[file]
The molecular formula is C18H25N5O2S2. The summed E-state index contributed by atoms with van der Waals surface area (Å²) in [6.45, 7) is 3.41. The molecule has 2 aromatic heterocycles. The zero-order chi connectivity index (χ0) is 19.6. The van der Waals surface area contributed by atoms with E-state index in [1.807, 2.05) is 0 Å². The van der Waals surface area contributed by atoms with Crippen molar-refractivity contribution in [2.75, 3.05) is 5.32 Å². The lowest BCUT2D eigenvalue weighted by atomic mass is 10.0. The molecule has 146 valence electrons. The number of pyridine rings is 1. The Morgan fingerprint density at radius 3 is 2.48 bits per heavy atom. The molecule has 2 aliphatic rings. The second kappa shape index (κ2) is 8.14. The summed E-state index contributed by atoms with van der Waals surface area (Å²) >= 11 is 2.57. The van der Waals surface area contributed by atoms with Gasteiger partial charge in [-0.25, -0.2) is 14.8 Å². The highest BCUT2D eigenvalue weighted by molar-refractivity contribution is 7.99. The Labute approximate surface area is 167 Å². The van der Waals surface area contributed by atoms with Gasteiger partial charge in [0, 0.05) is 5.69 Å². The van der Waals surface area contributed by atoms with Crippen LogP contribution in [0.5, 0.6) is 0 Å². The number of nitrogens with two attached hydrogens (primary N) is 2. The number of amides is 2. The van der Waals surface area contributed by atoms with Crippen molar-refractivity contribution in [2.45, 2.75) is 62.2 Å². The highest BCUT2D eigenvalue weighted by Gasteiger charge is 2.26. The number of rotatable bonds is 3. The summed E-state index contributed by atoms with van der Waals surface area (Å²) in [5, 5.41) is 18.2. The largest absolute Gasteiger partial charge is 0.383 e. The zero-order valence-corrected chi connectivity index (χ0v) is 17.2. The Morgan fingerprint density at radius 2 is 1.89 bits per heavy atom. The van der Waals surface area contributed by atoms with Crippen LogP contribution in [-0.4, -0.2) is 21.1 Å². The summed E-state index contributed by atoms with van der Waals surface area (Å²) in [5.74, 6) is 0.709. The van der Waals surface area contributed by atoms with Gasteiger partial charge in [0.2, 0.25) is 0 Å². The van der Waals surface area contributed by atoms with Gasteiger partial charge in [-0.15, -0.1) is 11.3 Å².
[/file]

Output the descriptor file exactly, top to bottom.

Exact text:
The molecular formula is C18H25N5O2S2. The summed E-state index contributed by atoms with van der Waals surface area (Å²) in [6.45, 7) is 3.41. The molecule has 2 aromatic heterocycles. The zero-order chi connectivity index (χ0) is 19.6. The van der Waals surface area contributed by atoms with E-state index in [1.807, 2.05) is 0 Å². The van der Waals surface area contributed by atoms with Crippen molar-refractivity contribution in [2.75, 3.05) is 5.32 Å². The lowest BCUT2D eigenvalue weighted by atomic mass is 10.0. The molecule has 146 valence electrons. The number of pyridine rings is 1. The Morgan fingerprint density at radius 3 is 2.48 bits per heavy atom. The molecule has 2 aliphatic rings. The second kappa shape index (κ2) is 8.14. The summed E-state index contributed by atoms with van der Waals surface area (Å²) >= 11 is 2.57. The van der Waals surface area contributed by atoms with Gasteiger partial charge in [-0.25, -0.2) is 14.8 Å². The highest BCUT2D eigenvalue weighted by molar-refractivity contribution is 7.99. The Labute approximate surface area is 167 Å². The van der Waals surface area contributed by atoms with Gasteiger partial charge in [0, 0.05) is 5.69 Å². The van der Waals surface area contributed by atoms with Crippen LogP contribution in [0.5, 0.6) is 0 Å². The number of nitrogens with two attached hydrogens (primary N) is 2. The number of amides is 2. The van der Waals surface area contributed by atoms with Crippen molar-refractivity contribution in [2.45, 2.75) is 62.2 Å². The highest BCUT2D eigenvalue weighted by Gasteiger charge is 2.26. The number of rotatable bonds is 3. The summed E-state index contributed by atoms with van der Waals surface area (Å²) in [5, 5.41) is 18.2. The largest absolute Gasteiger partial charge is 0.383 e. The zero-order valence-corrected chi connectivity index (χ0v) is 17.2. The Morgan fingerprint density at radius 2 is 1.89 bits per heavy atom. The van der Waals surface area contributed by atoms with Crippen LogP contribution in [-0.4, -0.2) is 21.1 Å². The summed E-state index contributed by atoms with van der Waals surface area (Å²) in [5.74, 6) is 0.709. The van der Waals surface area contributed by atoms with Gasteiger partial charge in [0.2, 0.25) is 0 Å². The van der Waals surface area contributed by atoms with Gasteiger partial charge in [-0.15, -0.1) is 11.3 Å².